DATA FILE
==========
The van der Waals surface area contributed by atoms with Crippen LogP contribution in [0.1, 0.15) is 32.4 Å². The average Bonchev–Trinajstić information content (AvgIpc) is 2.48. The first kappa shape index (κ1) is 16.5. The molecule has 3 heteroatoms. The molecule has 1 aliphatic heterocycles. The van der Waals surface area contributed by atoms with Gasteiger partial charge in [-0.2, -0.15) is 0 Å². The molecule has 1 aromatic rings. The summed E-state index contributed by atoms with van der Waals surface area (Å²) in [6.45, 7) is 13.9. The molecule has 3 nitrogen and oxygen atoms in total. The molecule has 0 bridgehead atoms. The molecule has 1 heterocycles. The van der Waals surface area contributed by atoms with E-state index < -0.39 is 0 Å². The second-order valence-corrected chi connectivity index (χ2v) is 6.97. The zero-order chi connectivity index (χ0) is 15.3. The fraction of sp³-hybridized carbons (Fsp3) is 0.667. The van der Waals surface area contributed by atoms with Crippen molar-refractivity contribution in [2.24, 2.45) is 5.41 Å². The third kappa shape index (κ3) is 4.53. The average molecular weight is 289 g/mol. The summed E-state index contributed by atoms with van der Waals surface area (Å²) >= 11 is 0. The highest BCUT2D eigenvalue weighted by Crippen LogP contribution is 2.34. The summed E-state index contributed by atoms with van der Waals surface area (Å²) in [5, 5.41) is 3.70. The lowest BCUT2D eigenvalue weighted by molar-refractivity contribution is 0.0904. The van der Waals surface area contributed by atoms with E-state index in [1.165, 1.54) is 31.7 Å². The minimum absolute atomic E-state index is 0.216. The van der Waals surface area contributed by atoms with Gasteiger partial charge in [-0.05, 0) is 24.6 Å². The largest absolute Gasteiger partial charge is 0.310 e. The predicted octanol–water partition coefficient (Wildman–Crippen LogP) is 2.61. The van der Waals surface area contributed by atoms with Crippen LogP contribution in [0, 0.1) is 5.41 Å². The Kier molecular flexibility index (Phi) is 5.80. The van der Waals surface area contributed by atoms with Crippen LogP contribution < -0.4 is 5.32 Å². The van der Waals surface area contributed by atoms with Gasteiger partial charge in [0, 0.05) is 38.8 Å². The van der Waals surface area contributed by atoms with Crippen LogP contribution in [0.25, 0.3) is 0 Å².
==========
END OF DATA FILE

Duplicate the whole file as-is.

The van der Waals surface area contributed by atoms with Crippen LogP contribution in [0.1, 0.15) is 32.4 Å². The average Bonchev–Trinajstić information content (AvgIpc) is 2.48. The first kappa shape index (κ1) is 16.5. The molecule has 3 heteroatoms. The molecule has 1 aliphatic heterocycles. The van der Waals surface area contributed by atoms with Gasteiger partial charge in [-0.2, -0.15) is 0 Å². The molecule has 1 aromatic rings. The summed E-state index contributed by atoms with van der Waals surface area (Å²) in [6.45, 7) is 13.9. The molecule has 3 nitrogen and oxygen atoms in total. The molecule has 0 bridgehead atoms. The molecule has 1 heterocycles. The van der Waals surface area contributed by atoms with E-state index < -0.39 is 0 Å². The second-order valence-corrected chi connectivity index (χ2v) is 6.97. The zero-order chi connectivity index (χ0) is 15.3. The fraction of sp³-hybridized carbons (Fsp3) is 0.667. The van der Waals surface area contributed by atoms with Crippen molar-refractivity contribution in [2.24, 2.45) is 5.41 Å². The third kappa shape index (κ3) is 4.53. The average molecular weight is 289 g/mol. The summed E-state index contributed by atoms with van der Waals surface area (Å²) >= 11 is 0. The highest BCUT2D eigenvalue weighted by Crippen LogP contribution is 2.34. The summed E-state index contributed by atoms with van der Waals surface area (Å²) in [5, 5.41) is 3.70. The lowest BCUT2D eigenvalue weighted by molar-refractivity contribution is 0.0904. The van der Waals surface area contributed by atoms with E-state index in [1.165, 1.54) is 31.7 Å². The minimum absolute atomic E-state index is 0.216. The van der Waals surface area contributed by atoms with Gasteiger partial charge in [-0.05, 0) is 24.6 Å². The largest absolute Gasteiger partial charge is 0.310 e. The predicted octanol–water partition coefficient (Wildman–Crippen LogP) is 2.61. The van der Waals surface area contributed by atoms with Crippen LogP contribution in [0, 0.1) is 5.41 Å². The Kier molecular flexibility index (Phi) is 5.80. The van der Waals surface area contributed by atoms with Crippen LogP contribution < -0.4 is 5.32 Å². The van der Waals surface area contributed by atoms with Gasteiger partial charge in [0, 0.05) is 38.8 Å². The van der Waals surface area contributed by atoms with Crippen LogP contribution in [0.25, 0.3) is 0 Å².